Tuesday, 28 August 2012


I have gone directly from rereading Poul Anderson's The Fleet Of Stars (1997) to rereading his Three Hearts And Three Lions (1953). The contrast could not be more complete: forty four years back through Anderson's career from late science fiction (sf) to early fantasy. Between the early fifties and the late nineties, there was an earlier period of very different sf.

The Fleet Of Stars is Volume IV of a hard sf tetralogy of imaginative speculation about the future of society, artificial intelligence, interstellar travel and the cosmos. Three Hearts And Three Lions is the first of four more loosely connected fantasy novels about parallel universes where history was different and magic works.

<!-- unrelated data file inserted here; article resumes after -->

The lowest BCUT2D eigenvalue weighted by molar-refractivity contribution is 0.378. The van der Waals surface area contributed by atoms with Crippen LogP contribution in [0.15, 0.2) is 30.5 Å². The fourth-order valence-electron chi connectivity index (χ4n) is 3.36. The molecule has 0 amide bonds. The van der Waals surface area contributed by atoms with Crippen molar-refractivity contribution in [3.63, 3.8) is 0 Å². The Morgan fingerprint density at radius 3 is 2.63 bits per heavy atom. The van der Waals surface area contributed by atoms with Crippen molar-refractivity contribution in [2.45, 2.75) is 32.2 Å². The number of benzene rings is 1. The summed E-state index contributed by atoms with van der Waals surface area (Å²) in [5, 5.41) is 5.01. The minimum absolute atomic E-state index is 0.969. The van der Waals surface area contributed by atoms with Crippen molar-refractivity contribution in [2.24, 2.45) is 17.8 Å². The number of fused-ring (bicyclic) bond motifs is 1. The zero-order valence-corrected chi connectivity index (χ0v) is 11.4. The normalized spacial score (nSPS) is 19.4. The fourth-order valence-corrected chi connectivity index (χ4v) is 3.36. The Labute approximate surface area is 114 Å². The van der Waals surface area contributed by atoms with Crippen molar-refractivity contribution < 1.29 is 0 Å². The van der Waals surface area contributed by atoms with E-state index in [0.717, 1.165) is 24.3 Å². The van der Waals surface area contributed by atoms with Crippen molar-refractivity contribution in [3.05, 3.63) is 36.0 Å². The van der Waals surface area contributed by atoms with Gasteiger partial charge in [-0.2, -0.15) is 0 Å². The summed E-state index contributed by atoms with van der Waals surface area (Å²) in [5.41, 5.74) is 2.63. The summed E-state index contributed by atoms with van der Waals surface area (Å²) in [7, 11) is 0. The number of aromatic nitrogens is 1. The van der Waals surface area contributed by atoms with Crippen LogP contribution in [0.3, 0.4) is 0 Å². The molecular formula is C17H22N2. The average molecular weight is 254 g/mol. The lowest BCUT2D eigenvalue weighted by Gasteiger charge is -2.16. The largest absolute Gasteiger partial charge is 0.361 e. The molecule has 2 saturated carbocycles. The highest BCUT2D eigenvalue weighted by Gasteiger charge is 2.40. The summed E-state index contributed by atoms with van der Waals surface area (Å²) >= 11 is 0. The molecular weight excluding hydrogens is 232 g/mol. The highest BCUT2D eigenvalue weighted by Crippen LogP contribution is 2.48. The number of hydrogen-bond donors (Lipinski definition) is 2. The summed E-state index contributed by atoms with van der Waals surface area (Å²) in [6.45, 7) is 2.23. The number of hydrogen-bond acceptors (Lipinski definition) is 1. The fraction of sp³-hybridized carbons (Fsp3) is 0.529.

The Harvest Of Stars tetralogy, culminating in The Fleet Of Stars, uses the terms "chaos" and "chaotic" in their modern scientific senses whereas Three Hearts... presents a supernatural/magical cosmic conflict between Law and Chaos that is also to be found in Michael Moorcock's fantasies and, under the names of "Order" and "Chaos," in DC Comics including Neil Gaiman's The Sandman which I have previously compared to Anderson's works. (I have just found a character's name common to Three Hearts... and The Sandman: Alianora.)

Despite all the differences, the reader remains conscious of being in just another part of Anderson's  imagination. We need not worry that, if we enjoy one of the genres in which he works, we will dislike others simply because they are different.

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